Variations at the bottom of the ocean
May 8, 2014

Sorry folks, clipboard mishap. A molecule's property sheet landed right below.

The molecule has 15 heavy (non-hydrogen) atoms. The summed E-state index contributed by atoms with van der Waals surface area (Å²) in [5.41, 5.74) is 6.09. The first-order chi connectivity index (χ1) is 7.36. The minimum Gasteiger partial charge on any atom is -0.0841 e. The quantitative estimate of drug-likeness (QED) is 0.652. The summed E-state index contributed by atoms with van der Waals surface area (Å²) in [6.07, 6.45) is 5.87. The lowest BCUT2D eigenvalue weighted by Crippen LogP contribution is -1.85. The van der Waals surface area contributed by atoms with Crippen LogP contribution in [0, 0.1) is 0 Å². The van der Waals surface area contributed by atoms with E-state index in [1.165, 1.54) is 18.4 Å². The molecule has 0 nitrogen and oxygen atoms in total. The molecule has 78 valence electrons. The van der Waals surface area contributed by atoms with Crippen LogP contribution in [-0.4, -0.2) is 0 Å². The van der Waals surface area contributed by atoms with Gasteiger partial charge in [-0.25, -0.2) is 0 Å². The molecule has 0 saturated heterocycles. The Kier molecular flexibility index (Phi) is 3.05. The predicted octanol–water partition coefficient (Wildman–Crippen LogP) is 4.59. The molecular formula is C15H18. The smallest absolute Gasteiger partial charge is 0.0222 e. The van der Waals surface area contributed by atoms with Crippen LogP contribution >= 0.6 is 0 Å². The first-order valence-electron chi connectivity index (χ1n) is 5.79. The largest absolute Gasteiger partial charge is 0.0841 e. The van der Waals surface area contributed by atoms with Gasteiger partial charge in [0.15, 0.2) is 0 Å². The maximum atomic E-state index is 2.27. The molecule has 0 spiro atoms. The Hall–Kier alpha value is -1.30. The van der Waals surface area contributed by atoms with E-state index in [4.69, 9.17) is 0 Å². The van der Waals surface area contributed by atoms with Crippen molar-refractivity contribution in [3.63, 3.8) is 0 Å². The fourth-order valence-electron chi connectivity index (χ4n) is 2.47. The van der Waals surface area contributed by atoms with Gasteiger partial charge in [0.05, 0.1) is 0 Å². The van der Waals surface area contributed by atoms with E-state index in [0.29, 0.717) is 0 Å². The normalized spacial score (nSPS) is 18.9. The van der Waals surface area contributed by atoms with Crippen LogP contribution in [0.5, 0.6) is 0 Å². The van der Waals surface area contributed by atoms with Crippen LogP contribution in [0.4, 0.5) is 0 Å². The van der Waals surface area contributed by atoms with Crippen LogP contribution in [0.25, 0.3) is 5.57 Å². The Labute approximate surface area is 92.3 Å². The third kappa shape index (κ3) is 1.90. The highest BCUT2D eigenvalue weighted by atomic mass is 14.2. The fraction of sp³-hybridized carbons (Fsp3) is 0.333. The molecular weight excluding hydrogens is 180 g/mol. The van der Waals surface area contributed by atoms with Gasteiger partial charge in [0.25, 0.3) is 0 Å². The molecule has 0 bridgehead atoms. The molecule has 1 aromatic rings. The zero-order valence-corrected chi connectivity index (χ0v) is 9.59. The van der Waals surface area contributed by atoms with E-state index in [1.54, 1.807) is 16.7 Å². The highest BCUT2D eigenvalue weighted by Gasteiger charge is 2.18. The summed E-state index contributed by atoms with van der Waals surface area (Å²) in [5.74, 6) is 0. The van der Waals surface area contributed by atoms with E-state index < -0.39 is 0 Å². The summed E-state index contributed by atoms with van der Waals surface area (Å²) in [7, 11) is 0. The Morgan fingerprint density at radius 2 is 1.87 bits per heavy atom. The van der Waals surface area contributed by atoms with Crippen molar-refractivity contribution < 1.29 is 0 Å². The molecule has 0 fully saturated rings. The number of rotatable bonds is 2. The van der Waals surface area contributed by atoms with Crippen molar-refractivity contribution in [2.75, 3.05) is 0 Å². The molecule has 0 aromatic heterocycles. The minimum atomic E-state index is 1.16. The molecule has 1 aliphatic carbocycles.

Snuck into the Sorbonne and borrowed the grand piano for a couple of hours today. I hate this time of year because of exams and the dumb summer heat settling in way too rapidly for my liking ; the only thing that makes it worthwhile is that it usually gets quieter in the hallways; some are already done with classes, others just stop attending any, which means the classrooms and the lecture halls with the pianos tend to be empty a lot of the time. I still can't help but play super softly with the una corda on and get embarrassingly jumpy and startled and nervous at the slightest noise outside, so half the time the hammer doesn't even hit the strings and my fingers just hit blank notes. I used to stay until late to use the auditorium after lit class was over, around 7-8pm, when no one was around save the few tourists taking pictures out in the courtyard, so I could make as much noise as I wanted and the only people who could snare and snicker and mock my lackluster playing were the gold figures on the painting above the board. Wearisome in its predictability. I can't help it, my favorite key to tinker and do ad-libs in (if you can call staying in the same key, except for one! supercomplex! variation! on the relative minor! an "ad-lib") will always be E major. I partly blame "Your Hand in Mine," but that key really is a lot. It is, to me, the most all-encompassing, the most engaging, vibrant, wistful, bittersweet collection of sounds and chords there is. Anton Bruckner said he associated the key of E major with the music of contemplation. I can see it. It's almost like the score playing in the back of your head as you look back on the most important moments of your life, days, months, years, however long later, as you wonder, "What if I had said, what if I hadn't said, what if I had, what if I hadn't." What happened to us, when did I change. Realizing, as you look back, that you ended up some place good, that you're okay after all. Loss is a part of life. Connecting with another human being is hard but worth it. Happiness isn't a lasting destination but a fleeting moment. The A and the D# tell you, "When you're scared, hold somebody's hand. When you feel brave, hold somebody's hand." The C# says, "When in pain, read a book. When in doubt, remember that you're a tiny speck in the universe, and that means that you matter, and that your fears do not. Don't jump out of the window. Don't take the pills." The G# and the B are, together, the epitome of comfort. "Breathe, laugh, smile. Go confidently in the direction of your dreams." Don't look back too much; don't put your life in the hands of an uncertain future, either. Try to be content with chronic dissatisfaction. The home you're chasing will forever be elusive, but if you look close enough, if you pay close attention, you'll see small atoms of your desires start to drip from that dream that seems so out of reach, and if your hands aren't too slippery with eagerness, you will be able to catch some of these particles, mental stardust, and keep them carefully with you as you go along, as you tread that single path of yours, and eliminate all the million other roads with each choice you make. Hm. Gotta love my E major. (OH! Here's another hilarious pun! E major = English major! ahahhhahahahahahahahaaaaa someone slap me with a chair).